The Cold-War Origins of the Value of Statistical Life (VSL)
H. Spencer Banzhaf
Georgia State University - Department of Economics; PERC - Property and Environment Research Center; National Bureau of Economic Research (NBER)
November 26, 2013
Andrew Young School of Policy Studies Research Paper Series No. 13-16
This paper traces the history of the "Value of Statistical Life" (VSL), which today is used routinely in benefit-cost analysis of life-saving investments. Schelling (1968) made the crucial move of thinking in terms of risk rather than individual lives, with the hope to dodge the moral thicket of valuing "life." But as recent policy debates have illustrated, his move only thickened it. Tellingly, interest in the subject can be traced back another twenty years before Schelling's essay, to a controversy at the RAND Corporation following its earliest application of operation research to defense planning. RAND wanted to avoid valuing pilot's lives, but the Air Force insisted they confront the issue. Thus, the VSL is not only well acquainted with political controversy; it was born from it.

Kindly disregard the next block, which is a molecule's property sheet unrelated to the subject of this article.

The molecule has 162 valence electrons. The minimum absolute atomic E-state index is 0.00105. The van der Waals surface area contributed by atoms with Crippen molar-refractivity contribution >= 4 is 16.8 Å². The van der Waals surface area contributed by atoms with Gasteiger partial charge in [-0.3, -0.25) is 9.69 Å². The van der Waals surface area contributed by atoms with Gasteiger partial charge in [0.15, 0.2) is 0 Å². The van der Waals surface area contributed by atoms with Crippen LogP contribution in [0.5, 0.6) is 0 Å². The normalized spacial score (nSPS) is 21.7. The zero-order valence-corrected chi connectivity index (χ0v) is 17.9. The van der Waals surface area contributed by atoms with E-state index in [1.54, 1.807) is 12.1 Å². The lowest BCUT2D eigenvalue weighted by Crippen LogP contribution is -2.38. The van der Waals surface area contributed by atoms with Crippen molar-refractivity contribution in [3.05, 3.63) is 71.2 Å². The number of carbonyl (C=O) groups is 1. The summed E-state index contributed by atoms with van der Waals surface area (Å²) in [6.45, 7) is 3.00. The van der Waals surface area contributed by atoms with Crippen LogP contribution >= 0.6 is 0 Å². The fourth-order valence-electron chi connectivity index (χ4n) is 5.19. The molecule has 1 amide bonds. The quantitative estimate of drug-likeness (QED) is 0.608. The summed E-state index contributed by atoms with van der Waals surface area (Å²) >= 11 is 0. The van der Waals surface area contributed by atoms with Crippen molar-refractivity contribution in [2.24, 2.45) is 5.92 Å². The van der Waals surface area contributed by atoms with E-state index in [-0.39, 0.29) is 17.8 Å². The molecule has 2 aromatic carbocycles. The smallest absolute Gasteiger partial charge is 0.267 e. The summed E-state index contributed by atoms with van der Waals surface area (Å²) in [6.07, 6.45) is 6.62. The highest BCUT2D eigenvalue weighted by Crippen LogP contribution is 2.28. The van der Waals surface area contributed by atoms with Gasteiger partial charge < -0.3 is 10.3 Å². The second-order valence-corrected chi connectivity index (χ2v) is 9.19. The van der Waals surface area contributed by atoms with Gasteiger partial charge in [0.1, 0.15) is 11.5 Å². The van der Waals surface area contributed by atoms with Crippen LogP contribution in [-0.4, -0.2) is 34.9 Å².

Number of Pages in PDF File: 19
Keywords: value of statistical life, history of economic thought, benefit cost analysis, RAND
JEL Classification: B2, D7, H5, I1, J3working papers series
Date posted: November 28, 2013
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